The National Flour Mills (NFM) has recorded a loss of $1.7 million for the first nine months of the financial year, according to its unaudited results.
The results could have been worse had NFM not raised the price of its major commodity, flour, and the company noted the price increases implemented earlier this year helped to grow revenue up by 16.1 per cent from $319.7 million in Q3 2021 to $371.2 million.
However, the NFM said this was not sufficient to off-set the increased cost of sales, and even though its indirect expenses remained relatively stable over the period, operating profit decreased by 57.5 per cent compared to the prior year.
The company also cited several external factors impacting business.
It noted the Russia-Ukraine war, the slowdown of the Chinese economy and rising geopolitical tensions across the globe continued to impact global supply chains and the cost of food and fuel, leading to surging inflation in almost every country in the world.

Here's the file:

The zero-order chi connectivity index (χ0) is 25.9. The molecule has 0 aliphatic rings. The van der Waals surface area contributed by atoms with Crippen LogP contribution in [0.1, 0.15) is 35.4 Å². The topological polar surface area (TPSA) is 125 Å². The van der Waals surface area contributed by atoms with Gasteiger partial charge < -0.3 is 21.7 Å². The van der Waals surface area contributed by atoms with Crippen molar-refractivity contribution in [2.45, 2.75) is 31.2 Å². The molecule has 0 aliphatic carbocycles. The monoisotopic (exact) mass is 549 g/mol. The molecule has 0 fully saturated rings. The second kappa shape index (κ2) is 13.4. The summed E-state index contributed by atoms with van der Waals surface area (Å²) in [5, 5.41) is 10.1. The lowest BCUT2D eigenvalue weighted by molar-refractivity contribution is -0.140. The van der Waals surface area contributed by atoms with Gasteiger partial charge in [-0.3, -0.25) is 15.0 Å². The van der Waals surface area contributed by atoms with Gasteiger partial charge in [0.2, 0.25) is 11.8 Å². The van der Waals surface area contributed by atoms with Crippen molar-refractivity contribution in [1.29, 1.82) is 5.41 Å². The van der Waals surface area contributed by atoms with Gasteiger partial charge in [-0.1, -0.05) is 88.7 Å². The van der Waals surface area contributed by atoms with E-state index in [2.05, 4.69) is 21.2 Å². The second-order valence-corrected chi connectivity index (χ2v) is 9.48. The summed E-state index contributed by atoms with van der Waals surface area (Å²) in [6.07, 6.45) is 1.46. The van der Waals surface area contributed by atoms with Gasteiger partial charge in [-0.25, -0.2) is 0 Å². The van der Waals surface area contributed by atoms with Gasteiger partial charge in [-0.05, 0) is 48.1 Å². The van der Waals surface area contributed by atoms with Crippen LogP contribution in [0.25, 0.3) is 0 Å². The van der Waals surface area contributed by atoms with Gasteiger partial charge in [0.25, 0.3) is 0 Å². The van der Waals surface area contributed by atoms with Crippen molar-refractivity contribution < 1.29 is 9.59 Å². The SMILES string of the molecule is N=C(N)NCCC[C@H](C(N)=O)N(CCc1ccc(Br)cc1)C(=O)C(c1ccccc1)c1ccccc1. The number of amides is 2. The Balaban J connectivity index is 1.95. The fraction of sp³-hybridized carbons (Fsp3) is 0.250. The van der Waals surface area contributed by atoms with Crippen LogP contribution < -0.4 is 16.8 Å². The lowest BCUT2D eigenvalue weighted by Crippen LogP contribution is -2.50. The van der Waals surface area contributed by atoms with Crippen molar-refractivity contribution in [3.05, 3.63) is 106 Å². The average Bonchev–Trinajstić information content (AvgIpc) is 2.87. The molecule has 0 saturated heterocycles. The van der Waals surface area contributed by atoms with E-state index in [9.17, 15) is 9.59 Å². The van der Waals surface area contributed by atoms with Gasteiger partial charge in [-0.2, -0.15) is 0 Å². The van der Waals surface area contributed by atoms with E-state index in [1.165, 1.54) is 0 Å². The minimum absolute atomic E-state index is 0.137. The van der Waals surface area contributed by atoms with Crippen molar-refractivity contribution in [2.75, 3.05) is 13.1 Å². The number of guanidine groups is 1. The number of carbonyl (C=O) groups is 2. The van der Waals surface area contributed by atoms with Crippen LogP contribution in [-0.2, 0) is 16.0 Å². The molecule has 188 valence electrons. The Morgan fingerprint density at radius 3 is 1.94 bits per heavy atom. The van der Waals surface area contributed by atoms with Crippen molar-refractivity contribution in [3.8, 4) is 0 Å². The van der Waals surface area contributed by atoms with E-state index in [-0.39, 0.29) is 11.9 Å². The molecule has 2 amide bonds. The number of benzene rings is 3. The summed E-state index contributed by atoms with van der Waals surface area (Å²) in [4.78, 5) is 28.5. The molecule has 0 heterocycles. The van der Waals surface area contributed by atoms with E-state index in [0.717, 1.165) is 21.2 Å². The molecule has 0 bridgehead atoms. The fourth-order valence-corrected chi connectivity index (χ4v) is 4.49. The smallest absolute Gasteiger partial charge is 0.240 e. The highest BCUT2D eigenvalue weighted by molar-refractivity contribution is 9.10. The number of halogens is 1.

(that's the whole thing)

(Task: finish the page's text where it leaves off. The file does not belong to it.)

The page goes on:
In addition, the impact of climate change, in the form of increased rainfall in some areas and drought in others added more complexity to the operating landscape.
Climate change has already adversely affected the global supply of wheat, the NFM also noted, adding that droughts and excessive heat in North America and India have resulted in demand exceeding supply for wheat which led to price escalations so far this year; a trend the company expects to continue.
“The issues above impacted our operations with cost of sales increasing by 21.4 per cent year-on-year, up from $256.7 million to $311.9 million,” the company said.
Notwithstanding these challenges, the NFM said significant efforts were made to increase inventory levels to ensure a reliable supply to customers, with delivery of products meeting all on time and in-full benchmarks.
In addition, the company is investing in plant and equipment to ensure it provides safe, quality food and feed products for customers as it continues on the journey to SQF Level Three Certification.
“The increase in accounts receivables was a direct result of the price increase implemented this year and the attendant increase in credit limits for our customers. We wish to assure all our stakeholders that despite these challenges, we continue to explore additional avenues to serve our customers, add new customers, locally and regionally, diversify our product revenue streams and improve the efficiency of our operations,” the NFM added.